Page 2 of 6 of Fatal Obsession, The Jungle Death of Dian Fossey
Vanity Fair Magazine, September 1986
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    Dian Fossey spent eighteen years on and off among the mountain gorillas of Rwanda. She was to
them what Jane Goodall is to the chimpanzees of Tanzania: she devoted her life to them and made us aware of their existence. In 1967 she pitched camp at 10,000 feet in the Virunga Mountains, a chain of mostly extinct volcanoes along the Zaire and Uganda borders. The world's largest population of Gorilla gorilla beringei-around 240 individuals, in some twenty groups, each led by a dominant silverback male-lives in the Virungas. It took several years before one of the groups would allow her to sit with them while they chomped celery, groomed each other, played, quarreled, and made love. Dian's habituation of the gorillas was all the more remarkable because she did it without "provisioning"; Goodall had to bribe the chimps with bananas to get their cooperation. After 11,000 hours in the field, Dian identified the individuals in four groups from their characteristic noseprints and figured out their probable genealogical relationships; she explored little-understood behavior like infanticide and the migration of females among groups. Her scientific work was, according to a colleague, "very factual and detailed. It had the ring of authenticity. She left the theorizing to others." But it was her popular work-a book, Gorillas in the Mist; three articles in National Geographic; a documentary film about her; and her lectures-that had the greatest impact.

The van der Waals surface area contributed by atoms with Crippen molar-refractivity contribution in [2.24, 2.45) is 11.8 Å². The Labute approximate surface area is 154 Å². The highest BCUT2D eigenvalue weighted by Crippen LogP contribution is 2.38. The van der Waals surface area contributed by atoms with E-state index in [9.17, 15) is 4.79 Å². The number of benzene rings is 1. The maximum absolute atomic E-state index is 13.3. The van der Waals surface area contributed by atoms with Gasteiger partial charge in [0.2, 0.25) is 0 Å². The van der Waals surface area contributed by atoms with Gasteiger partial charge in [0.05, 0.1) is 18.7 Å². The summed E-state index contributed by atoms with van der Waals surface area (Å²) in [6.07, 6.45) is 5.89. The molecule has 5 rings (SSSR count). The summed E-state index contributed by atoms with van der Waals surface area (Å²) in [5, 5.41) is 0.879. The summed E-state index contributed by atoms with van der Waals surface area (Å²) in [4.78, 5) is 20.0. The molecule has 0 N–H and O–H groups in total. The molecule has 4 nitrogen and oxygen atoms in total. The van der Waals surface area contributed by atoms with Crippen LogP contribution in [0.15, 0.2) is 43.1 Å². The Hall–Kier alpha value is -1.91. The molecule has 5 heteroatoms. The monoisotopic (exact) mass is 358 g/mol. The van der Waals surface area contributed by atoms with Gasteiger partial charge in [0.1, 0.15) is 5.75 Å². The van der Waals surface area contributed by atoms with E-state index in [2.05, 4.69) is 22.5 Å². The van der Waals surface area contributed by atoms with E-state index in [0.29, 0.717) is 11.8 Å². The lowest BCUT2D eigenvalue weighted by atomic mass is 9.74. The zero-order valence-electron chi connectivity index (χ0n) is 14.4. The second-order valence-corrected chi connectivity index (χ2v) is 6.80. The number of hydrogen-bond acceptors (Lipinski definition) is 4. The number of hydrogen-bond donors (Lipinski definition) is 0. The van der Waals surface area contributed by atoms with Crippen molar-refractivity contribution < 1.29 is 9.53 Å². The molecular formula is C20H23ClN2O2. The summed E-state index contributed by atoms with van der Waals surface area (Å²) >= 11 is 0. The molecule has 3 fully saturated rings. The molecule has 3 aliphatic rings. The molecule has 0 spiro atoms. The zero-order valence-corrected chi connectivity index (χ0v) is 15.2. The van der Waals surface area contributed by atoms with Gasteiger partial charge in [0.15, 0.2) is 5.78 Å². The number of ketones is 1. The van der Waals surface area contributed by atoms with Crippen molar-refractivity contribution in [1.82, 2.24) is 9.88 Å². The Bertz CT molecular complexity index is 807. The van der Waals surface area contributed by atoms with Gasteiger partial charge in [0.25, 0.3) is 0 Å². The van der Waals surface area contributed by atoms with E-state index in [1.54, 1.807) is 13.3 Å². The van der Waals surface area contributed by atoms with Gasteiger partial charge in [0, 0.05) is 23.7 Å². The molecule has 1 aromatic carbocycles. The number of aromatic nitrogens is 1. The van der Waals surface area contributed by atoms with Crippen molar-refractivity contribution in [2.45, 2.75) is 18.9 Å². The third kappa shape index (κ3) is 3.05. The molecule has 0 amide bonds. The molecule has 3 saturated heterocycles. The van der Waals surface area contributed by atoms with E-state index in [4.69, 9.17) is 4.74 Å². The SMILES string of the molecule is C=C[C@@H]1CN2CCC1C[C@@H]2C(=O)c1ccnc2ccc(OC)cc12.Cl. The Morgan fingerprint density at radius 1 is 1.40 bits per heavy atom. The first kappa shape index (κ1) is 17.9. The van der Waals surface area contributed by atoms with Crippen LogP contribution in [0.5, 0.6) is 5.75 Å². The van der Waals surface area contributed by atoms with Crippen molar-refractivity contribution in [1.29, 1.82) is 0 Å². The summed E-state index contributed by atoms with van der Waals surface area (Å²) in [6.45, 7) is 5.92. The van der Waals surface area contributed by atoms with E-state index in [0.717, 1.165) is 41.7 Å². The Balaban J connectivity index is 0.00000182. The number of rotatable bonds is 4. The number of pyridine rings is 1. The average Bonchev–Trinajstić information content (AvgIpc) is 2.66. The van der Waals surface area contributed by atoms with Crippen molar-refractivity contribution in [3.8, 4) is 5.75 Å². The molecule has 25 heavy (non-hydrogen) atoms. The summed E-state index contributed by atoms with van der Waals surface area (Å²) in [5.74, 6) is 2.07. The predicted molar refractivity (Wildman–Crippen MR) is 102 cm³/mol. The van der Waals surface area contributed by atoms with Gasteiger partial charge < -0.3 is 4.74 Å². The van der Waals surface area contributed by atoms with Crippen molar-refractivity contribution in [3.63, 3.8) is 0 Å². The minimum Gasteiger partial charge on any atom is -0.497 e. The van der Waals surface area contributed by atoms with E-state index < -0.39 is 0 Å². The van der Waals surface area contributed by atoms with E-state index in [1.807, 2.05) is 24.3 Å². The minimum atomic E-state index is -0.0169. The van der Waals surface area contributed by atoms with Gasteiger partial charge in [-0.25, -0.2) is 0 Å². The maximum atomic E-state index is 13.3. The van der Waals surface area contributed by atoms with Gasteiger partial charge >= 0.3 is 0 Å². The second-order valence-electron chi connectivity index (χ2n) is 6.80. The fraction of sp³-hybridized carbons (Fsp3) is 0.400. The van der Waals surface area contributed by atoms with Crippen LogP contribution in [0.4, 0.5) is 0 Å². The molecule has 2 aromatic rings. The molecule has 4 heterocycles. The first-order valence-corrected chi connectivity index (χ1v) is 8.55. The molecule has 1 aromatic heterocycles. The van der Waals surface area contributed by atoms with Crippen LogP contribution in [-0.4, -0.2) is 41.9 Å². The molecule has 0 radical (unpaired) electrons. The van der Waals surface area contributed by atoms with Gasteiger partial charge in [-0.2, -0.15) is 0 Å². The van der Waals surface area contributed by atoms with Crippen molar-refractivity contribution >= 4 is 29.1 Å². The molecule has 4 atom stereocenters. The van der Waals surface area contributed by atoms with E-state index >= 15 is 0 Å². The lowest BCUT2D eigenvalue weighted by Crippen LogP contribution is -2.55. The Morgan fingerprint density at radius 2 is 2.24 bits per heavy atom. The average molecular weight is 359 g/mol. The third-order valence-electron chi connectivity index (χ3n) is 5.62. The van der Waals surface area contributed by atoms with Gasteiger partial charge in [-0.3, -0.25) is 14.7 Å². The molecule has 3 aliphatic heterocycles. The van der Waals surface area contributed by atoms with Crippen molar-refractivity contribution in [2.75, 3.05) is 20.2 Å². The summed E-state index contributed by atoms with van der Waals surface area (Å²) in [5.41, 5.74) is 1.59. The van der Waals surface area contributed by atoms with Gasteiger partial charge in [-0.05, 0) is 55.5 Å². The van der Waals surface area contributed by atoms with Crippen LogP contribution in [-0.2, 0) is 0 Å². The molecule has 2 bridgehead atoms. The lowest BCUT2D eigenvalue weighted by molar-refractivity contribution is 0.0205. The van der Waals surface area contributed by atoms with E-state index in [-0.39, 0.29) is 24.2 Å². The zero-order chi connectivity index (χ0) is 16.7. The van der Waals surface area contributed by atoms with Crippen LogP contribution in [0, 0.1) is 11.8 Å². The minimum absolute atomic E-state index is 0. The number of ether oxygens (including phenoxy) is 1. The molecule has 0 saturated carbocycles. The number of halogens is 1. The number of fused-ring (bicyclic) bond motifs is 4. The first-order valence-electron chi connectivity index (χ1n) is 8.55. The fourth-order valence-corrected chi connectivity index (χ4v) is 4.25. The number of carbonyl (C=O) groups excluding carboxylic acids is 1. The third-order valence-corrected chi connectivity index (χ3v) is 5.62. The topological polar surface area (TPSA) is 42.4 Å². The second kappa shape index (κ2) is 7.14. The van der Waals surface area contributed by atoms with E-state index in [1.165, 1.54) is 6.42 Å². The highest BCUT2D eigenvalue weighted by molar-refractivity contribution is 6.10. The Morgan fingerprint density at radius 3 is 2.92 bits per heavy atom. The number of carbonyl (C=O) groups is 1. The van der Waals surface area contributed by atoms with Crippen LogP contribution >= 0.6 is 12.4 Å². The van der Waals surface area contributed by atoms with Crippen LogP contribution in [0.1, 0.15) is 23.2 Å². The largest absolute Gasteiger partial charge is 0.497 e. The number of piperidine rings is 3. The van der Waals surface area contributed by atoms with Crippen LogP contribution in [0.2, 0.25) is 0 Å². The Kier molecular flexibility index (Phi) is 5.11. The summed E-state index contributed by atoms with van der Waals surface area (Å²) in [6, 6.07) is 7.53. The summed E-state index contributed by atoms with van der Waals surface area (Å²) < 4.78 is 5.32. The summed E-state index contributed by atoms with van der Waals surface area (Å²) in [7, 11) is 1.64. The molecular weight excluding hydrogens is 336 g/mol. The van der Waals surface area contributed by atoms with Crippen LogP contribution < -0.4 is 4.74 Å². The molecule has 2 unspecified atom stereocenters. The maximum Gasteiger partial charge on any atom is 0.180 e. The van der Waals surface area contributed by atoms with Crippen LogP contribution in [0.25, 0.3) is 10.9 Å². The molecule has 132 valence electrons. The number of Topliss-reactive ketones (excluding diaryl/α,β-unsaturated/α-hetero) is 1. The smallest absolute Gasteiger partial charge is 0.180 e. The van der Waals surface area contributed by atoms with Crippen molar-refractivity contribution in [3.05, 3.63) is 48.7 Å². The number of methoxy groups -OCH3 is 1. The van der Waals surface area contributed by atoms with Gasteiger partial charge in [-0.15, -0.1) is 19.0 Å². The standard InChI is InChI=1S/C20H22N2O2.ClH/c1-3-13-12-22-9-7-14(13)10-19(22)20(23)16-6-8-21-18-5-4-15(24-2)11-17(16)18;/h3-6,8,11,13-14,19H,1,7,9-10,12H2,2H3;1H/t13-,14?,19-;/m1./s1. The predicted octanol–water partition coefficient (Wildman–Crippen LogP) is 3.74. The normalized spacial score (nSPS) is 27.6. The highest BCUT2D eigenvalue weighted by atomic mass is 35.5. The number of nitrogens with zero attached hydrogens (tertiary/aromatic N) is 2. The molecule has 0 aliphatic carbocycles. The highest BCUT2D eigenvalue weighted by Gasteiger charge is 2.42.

Dian became a feminist icon in America and England-the prototypical gutsy lady doing her thing. In Rwanda she became a legend. The people called her Nyiramacibili, the Woman Who Lives Alone in the Forest. Dian used her prominence to dispel the myth that gorillas are vicious and dangerous-in fact they are among the gentlest of primates-and to bring their plight to the world's attention. During the late seventies an alarming number of mountain gorillas were killed by poachers. One of the gorillas, whom Dian had named Digit, she had a special rapport with; there was no one Digit's age in his group to play with, so he gravitated to her. On December 31, 1977, Digit was found in the forest with his head and hands hacked off. The grisly murder was announced by Walter Cronkite on the CBS Evening News, and there was a surge of interest in gorilla conservation.

     After Digit's death, Dian's war with the poachers became personal. She was increasingly abrasive and explosive, and alienated many people. Early on the morning of last December 27, a few weeks before her fifty-fourth birthday, somebody she had alienated badly, or perhaps a hired assailant, broke into her cabin and killed her with a machete. There is no shortage of theories about the brutal murder, but it has not been solved, and it may never be. It may remain hidden in the bosom of Africa forever, along with many other mysteries.

      The modern Western reverence for wild animals, which gave rise to the wildlife-conservation move
ment and impelled Dian to dedicate herself to the mountain gorillas, dates from the late nineteenth century. In the beginning of the movement it was still perfectly fine, while setting parks aside and founding flora-and-fauna-protection societies, to bag a trophy or two. The pioneer conservationist Carl Akeley, for instance, thought mountain gorillas were gentle and wonderful, but had no qualms about shooting several for display in the Hall of African Mammals at the American Museum of Natural History. It was Akeley who persuaded King Albert of Belgium to include the Virungas in a national park. In 1926 Akeley returned there to do an in-depth field study of the gorillas, but he died of malaria before he could begin, and was buried in the Kabara meadow, about three hours' walk from where Dian would set up her research station.